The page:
For album number three post-2004 reformation, Pixies have gone concept. Black Francis, meet Black Magic. Beneath the Eyrie is a haunted kind of album. Recorded in four weeks at Dreamland Studio (a former church in New York state), the album is filled with gothic imagery and thoughts of death – and whatever it is that comes after that. Grunge folk tales abound, like on ‘Catfish Kate’, an infectious epic sprung from a family legend about a woman caught in a fight to the death with (ready for this?) a catfish, emerging victorious in the track’s final minute wearing its still-bloodied skin like a robe. Pixies have said the album is their Blair Witch, and it’s true that there is darkness in every corner. Thematically speaking, Beneath the Eyrie revolves around two Ds; death, and divorce. Still, it’s hardly a miserable listen – this is Pixies, after all. Even the bitter Nick Cave growl of ‘Bird of Prey’ is offset by light backing vocals and a practically sunny guitar intro, turning it into something more longing than savage. This is one of those ‘Divorce’ songs, even if the band didn’t quite know it at the time of writing. The idea of love’s labours lost seep through.
Beneath the Eyrie marks the closure of all kinds of chapters, real and imagined alike. Campfire sing-along closer ‘Death Horizon’ brings endings like falling dominoes – dead relationships, dead human race, dead earth. The twanging, Western atmosphere also comes through on prowling ‘Head Carrier’ holdover ‘Silver Bullet’ (which may or may not be Pixies’ first werewolf anthem), while ‘Long Rider’ takes that same swagger on the road and throws its lot in with surf-rock. The latter is one of the record’s high points, catchy and rollicking enough to warrant consecutive plays. It’s a particular gift, this merging of genres. A careful balance of reinvention and heritage makes the album both fresh and familiar. ‘Los Surfers Muertos’ especially slips into the musical path the band laid long ago, while also paying fitting tribute to a friend who died while they were recording. It’s celebration of life, rather than a Danse macabre.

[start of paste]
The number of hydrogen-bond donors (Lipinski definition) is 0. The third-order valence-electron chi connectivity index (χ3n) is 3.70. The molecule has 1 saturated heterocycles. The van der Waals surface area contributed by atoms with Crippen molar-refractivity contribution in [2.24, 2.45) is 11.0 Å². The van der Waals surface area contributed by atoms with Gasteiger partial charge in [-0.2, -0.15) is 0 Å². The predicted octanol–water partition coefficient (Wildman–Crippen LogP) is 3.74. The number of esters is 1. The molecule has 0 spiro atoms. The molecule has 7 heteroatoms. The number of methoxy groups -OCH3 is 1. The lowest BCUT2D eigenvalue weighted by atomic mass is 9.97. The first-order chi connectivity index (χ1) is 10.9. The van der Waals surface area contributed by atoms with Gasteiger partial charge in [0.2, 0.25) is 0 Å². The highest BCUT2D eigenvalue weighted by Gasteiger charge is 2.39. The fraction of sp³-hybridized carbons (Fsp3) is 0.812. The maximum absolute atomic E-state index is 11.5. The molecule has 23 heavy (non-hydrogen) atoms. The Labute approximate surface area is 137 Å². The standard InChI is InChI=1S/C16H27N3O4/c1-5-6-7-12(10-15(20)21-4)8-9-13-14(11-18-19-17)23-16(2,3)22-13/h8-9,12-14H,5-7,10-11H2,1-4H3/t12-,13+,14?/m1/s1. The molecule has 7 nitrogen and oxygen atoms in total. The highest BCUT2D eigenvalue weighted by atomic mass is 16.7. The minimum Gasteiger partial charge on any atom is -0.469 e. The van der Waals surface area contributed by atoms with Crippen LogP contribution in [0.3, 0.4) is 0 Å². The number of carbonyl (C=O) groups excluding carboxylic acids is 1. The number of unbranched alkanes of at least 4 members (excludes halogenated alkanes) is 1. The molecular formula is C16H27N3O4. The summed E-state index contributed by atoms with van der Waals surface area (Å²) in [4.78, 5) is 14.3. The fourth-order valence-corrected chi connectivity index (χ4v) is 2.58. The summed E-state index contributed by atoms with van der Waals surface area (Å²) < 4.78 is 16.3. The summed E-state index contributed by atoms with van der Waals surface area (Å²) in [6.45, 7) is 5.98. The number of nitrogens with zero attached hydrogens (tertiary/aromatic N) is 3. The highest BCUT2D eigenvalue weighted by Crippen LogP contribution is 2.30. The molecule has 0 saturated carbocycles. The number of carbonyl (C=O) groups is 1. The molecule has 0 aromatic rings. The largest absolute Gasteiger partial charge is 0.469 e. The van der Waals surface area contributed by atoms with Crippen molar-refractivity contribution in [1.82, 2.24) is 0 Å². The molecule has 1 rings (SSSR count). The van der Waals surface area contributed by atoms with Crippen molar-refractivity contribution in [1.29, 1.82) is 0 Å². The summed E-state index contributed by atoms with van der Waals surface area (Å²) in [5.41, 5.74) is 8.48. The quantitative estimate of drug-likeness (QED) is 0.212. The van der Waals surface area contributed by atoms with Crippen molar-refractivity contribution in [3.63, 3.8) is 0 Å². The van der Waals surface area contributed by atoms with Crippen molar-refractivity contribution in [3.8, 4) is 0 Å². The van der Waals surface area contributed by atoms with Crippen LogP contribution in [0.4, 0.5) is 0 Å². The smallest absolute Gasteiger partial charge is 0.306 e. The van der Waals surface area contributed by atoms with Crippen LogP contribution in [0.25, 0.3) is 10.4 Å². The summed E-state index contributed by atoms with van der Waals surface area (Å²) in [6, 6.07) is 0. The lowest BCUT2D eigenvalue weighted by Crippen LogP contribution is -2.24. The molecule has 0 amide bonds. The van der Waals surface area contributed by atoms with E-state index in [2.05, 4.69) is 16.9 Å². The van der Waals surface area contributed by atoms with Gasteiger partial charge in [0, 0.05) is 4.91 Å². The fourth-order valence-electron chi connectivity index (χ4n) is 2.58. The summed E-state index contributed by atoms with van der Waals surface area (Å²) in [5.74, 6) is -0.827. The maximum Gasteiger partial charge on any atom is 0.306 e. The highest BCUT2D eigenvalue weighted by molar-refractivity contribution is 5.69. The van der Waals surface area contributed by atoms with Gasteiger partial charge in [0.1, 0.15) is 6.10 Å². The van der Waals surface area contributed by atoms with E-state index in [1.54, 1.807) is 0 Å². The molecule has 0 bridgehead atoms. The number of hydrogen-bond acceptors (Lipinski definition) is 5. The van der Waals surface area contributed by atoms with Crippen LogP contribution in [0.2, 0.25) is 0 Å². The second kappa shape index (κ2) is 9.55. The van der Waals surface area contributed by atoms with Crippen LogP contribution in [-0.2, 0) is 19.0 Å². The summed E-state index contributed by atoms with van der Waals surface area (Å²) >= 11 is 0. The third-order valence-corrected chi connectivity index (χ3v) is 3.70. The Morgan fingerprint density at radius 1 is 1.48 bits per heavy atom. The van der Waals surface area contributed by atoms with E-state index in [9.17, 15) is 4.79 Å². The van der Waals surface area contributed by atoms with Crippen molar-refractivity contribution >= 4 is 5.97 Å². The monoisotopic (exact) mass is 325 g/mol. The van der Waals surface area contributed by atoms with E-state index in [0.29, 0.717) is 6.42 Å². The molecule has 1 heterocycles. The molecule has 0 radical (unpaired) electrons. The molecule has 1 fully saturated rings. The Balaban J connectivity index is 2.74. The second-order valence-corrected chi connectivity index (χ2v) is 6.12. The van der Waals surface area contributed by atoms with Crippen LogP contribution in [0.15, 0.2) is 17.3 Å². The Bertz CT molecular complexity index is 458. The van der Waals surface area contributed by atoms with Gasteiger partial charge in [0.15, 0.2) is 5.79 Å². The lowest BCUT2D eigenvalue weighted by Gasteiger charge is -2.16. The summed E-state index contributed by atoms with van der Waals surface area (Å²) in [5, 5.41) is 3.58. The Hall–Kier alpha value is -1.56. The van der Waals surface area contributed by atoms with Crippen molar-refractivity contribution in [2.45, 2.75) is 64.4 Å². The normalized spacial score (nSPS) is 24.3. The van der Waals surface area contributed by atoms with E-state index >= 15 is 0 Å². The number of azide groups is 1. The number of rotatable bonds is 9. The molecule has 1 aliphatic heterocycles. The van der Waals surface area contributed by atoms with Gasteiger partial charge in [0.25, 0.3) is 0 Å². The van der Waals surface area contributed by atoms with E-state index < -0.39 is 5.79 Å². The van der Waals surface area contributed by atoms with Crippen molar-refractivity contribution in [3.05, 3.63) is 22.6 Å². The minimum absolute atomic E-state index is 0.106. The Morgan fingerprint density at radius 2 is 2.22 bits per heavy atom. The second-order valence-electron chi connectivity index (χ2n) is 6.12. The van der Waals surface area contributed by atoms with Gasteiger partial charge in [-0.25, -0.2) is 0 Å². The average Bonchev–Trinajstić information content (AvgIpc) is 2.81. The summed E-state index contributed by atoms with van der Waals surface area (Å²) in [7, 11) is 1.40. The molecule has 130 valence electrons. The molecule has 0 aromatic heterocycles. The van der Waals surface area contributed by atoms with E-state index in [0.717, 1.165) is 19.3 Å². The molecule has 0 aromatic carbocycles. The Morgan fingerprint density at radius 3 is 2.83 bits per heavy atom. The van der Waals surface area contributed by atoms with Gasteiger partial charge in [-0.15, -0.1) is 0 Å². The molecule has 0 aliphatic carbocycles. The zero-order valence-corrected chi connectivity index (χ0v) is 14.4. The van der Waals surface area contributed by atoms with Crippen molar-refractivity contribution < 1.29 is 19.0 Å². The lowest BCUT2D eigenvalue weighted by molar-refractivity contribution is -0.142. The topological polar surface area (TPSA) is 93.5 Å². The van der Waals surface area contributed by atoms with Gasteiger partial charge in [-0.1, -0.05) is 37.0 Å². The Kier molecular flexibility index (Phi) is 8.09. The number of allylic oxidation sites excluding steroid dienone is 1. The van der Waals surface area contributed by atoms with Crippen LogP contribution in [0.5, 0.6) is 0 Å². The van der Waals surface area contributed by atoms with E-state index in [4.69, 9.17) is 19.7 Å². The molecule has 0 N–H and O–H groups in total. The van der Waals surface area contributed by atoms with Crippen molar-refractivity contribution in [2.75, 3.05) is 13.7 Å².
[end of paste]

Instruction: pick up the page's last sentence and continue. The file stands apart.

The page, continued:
So sure there’s heartbreak and loss on Beneath the Eyrie, but also buoyancy and love. The one is the trade-off for the other. For all it’s lurking sprites and werewolves, the album is a salve. Feeling cursed? The witch doctor will see you now.
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